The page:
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Section 1 — ¶1 [1] – 1 [3]

1 [1] [1] I have many times wondered why you have at some time been affected towards us and whence you have been so much defeated by our small and little insignificance which perhaps has nothing lovable; and you encourage us with words and remind us of friendship and of the fatherland, attempting with paternal compassions to return us to yourselves just as some fugitives. I confess, then, that I have become a fugitive, and I do not deny it; and since you already desire to, you might learn the reason. [2] Certainly, having been wounded by the unforeseen, just as those who are terrified by sudden sounds I did not contain my thoughts but I left in flight and sojourned for some time away from you; and then, however, a certain desire for the divine dogmas and the philosophy which concerns them took hold of me. For I said: ‘How would I be able to rule the vice which dwells within us? Who then would become for me Laban, freeing me from Esau and teaching me the highest philosophy?’ [3] But since, with God, we reached the goal according to our strength, finding the vessel of election and the deep well, I say, the mouth of Christ, Gregory, allow us a bit of time, a bit, I ask: for we request, not embracing the way of life in the cities—neither has the Evil One escaped our notice, he who contrives by means of such things the deception for men—but judging that concourse to be most beneficial which is with the saints. For in saying something concerning the divine dogmas, and in more often hearing, we receive the habit of contemplations, difficult to put off. And those things which concern us are in this wise.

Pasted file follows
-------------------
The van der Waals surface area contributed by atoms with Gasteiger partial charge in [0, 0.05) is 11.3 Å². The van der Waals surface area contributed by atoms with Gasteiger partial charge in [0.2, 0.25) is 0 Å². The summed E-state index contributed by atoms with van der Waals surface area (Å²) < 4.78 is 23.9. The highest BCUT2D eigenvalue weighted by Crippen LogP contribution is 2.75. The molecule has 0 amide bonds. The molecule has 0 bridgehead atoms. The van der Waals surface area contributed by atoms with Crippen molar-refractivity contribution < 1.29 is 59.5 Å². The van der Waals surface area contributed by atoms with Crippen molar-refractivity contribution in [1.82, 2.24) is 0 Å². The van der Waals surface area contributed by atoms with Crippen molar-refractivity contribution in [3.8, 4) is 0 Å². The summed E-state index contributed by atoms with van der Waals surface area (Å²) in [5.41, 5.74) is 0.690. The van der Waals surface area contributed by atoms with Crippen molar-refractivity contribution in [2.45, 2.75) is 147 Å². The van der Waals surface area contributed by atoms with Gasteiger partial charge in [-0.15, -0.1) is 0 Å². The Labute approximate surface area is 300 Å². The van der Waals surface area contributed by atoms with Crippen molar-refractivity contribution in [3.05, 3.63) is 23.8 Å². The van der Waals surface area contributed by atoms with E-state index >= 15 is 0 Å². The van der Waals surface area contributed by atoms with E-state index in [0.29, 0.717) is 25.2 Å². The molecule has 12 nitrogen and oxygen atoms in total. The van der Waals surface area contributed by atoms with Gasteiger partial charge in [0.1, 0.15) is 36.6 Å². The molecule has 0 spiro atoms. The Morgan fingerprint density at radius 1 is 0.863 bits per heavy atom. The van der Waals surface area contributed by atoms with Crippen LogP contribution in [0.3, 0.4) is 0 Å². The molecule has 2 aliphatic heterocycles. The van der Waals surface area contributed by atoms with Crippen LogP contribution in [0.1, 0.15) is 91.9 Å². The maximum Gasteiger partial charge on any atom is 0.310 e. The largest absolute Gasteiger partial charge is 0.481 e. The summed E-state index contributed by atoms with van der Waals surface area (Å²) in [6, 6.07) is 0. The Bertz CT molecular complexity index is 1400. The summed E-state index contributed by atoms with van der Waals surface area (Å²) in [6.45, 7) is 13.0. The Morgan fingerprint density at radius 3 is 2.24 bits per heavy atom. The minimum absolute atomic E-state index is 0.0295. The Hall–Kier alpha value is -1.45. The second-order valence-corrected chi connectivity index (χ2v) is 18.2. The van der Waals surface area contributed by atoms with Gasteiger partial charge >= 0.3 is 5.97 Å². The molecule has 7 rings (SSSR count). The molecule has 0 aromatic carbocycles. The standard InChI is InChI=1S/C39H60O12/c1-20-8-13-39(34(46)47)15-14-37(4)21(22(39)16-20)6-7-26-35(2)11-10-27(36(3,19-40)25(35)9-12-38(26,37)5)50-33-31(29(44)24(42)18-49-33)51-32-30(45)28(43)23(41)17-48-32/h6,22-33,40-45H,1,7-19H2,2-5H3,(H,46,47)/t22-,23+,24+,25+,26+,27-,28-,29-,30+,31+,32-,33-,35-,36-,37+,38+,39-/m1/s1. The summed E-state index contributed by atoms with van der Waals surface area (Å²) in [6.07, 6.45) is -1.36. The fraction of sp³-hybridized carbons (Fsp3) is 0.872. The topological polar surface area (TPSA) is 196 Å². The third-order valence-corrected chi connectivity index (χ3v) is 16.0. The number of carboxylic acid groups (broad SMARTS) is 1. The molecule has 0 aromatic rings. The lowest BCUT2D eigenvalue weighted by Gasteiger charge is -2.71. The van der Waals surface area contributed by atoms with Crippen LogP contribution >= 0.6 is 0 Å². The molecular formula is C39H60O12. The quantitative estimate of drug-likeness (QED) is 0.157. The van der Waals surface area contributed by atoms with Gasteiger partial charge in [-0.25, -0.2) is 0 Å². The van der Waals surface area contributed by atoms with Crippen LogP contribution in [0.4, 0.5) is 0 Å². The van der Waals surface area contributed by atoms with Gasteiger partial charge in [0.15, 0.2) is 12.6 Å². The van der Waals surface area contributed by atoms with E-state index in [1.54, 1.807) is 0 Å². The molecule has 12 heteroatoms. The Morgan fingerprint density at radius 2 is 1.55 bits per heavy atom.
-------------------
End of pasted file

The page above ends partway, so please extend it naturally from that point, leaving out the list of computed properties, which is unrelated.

[1] The numbers without square brackets refer to the paragraph numbers in the edition of Courtonne, as provided in Basil 1 (see Bibliography). The numbers in square brackets refer to the paragraph numbers of Bunge as provided in Casiday.


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